By the relative coupling described of the circuitries of the windings 1, 2 and 3 by means of common sources of constant emitter current for each group of amplifying transistors it is achieved that in any sense of current and at any position of the rotor 6 or at any instant only one of these windings can be energized. As is illustrated in FIG. 6 at Iw ' only the winding 1 is energized via the transistors 17 and 36 by a "negative" current I1 ' in the position φ=0° or just after it, whereas a "positive" current I3 passes simultaneously through the winding 3. At φ=60° V11 ' drops below V12 ' and the winding 1 is completely switched off, whereas the winding 2 is energized by a "negative" current I2 '. Similarly the winding 3 is switched off at φ=120°, whereas the winding 1 is energized by a "positive" current I1 and so on. Each of the windings 1, 2 and 3 is thus energized alternately in one sense and in the other for time intervals corresponding to angular rotations of 120° each with intermediate time intervals corresponding to angular rotations of 60° each. Thus the portion of third harmonics and of higher harmonics of ordinal numbers equal to an odd-numbered multiple of three of the field at a given point of the rotor and the current through each of the windings is strongly reduced.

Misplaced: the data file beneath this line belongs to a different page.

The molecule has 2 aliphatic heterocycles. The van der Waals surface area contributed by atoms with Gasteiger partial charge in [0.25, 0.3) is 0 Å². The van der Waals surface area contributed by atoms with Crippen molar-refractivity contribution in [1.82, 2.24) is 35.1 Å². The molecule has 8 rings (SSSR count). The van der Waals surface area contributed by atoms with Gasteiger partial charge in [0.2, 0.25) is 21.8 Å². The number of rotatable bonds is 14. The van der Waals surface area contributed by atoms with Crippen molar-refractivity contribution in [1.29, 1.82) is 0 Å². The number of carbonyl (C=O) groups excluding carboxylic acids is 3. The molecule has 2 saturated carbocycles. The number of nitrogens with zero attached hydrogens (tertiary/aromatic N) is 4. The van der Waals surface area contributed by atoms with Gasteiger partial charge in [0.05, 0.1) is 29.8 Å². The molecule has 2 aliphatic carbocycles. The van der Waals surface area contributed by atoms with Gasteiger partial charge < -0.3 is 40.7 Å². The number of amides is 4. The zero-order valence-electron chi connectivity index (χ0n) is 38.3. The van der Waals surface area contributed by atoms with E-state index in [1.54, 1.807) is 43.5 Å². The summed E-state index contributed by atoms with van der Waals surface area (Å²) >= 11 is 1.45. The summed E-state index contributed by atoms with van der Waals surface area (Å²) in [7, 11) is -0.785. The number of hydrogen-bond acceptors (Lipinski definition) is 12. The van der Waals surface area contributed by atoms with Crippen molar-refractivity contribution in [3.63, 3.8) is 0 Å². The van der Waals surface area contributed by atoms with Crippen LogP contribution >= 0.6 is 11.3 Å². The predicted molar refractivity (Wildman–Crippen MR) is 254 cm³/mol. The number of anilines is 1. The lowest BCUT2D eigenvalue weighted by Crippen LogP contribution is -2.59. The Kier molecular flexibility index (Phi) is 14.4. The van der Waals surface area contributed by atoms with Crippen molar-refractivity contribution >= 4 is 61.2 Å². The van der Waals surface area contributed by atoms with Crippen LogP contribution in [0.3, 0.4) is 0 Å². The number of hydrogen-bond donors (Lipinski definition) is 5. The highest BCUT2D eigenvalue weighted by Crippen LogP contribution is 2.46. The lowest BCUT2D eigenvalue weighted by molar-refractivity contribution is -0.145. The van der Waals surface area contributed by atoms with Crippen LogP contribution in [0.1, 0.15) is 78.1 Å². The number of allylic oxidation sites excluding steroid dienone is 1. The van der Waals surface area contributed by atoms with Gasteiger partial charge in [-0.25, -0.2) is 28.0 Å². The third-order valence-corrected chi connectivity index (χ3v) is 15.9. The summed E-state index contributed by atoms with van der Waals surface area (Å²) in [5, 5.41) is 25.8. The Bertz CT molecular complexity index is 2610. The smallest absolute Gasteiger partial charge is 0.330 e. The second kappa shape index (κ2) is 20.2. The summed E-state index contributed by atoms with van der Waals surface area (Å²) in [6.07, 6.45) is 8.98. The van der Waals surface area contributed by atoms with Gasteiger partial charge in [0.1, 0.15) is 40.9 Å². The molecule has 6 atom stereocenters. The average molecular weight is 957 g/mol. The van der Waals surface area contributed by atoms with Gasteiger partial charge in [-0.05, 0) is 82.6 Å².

The measure according to the invention is described herein in its application to a motor having a bipolar rotor and a stator having two pairs of windings or three windings. However, it may also be applied to D.C. motors having a permanent-magnetic rotor and any number of pole pairs and a stator having any number of windings or pairs of windings. With a rotor having n pole pairs the angle through which each stator winding is energized (90° or 120° ) is divided by n. With stator windings energized in one sense and in the other sense, at least two sources of substantially constant current will be employed, one source for each current direction. With m stator windings or pairs of windings each group of transistors fed by the same source of substantially constant current will comprise m transistors or pairs of transistors respectively.